Supreme Court Decision Could Have Big Consequences For Social Security and Medicare

Supreme Court Decision Could Have Big Consequences For Social Security and Medicare

The U.S. Supreme Court is expected to decide a case in June that could have far -reaching implications for Social Security and Medicare. The Obama Administration has asked the Supreme Court to reinstate its executive action plan on immigration. The plan would give temporary relief from deportation and work permits to almost 5 million unauthorized immigrants. Should the Supreme Court find in favor of President Obama, his Administration would have 7 months to implement the program before his term ends.

The plan was blocked in lower courts after the state of Texas and 25 other states sued, saying that Obama had exceeded his authority. TSCL filed a “friend of the court” brief, in support of Texas and the other states, arguing concerns about costs to Social Security and Medicare.

Changes in U.S. immigration polices impact the finances of Social Security and Medicare. Policies that expand legal immigration would result in new payroll tax revenues from immigrant workers flowing into Social Security and Medicare, strengthening program finances. On the other hand, policies that provide new work authorization to immigrants who are already working in this country illegally would provide new access to Social Security and Medicare benefits that could be based, at least in part, on earnings worked under invalid or fraudulent Social Security numbers.

TSCL surveys over the past decade have indicated that the vast majority of older adults are overwhelmingly opposed to the government policy of allowing credit toward Social Security benefits for work under invalid and fraudulent Social Security numbers. A large number of the comments we receive are focused on the belief that immigrants are benefiting at the expense of U.S. citizens. Many older voters perceive unauthorized immigrants as benefiting from Medicaid, tax refunds for children, food stamps, and that children of unauthorized immigrants are swelling the enrollment of public schools. Meanwhile, the same voters are watching in disgust as lawmakers make surprise Social Security cuts, and battle down to the last minute over the question of whether to repay revenues borrowed from the Social Security and Medicare Trust Funds.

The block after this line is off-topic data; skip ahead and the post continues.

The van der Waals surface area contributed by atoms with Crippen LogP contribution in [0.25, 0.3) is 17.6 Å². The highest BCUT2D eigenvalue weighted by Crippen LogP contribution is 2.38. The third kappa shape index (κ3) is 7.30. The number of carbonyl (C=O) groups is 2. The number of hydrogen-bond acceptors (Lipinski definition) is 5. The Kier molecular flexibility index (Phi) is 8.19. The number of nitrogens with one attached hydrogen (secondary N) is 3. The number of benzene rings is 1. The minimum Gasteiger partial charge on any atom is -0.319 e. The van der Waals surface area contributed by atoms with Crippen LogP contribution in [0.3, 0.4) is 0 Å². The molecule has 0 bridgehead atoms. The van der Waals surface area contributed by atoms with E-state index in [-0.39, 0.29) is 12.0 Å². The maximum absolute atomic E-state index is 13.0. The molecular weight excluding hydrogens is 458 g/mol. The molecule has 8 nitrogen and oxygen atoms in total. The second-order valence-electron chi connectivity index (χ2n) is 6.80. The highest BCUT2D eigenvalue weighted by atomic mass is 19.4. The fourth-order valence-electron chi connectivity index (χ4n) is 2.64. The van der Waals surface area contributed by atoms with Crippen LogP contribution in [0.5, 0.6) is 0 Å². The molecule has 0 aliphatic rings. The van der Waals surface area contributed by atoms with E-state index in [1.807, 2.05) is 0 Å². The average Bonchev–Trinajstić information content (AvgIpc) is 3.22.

Regardless of what the court decides, TSCL believes that Congress needs to enact legislation that would prevent Social Security credits for unauthorized work done under illegal, stolen or invalid Social Security numbers. TSCL supports the No Social Security for Illegal Immigrants Act (H.R. 1716), introduced by Representative Dana Rohrabacher (CA-48).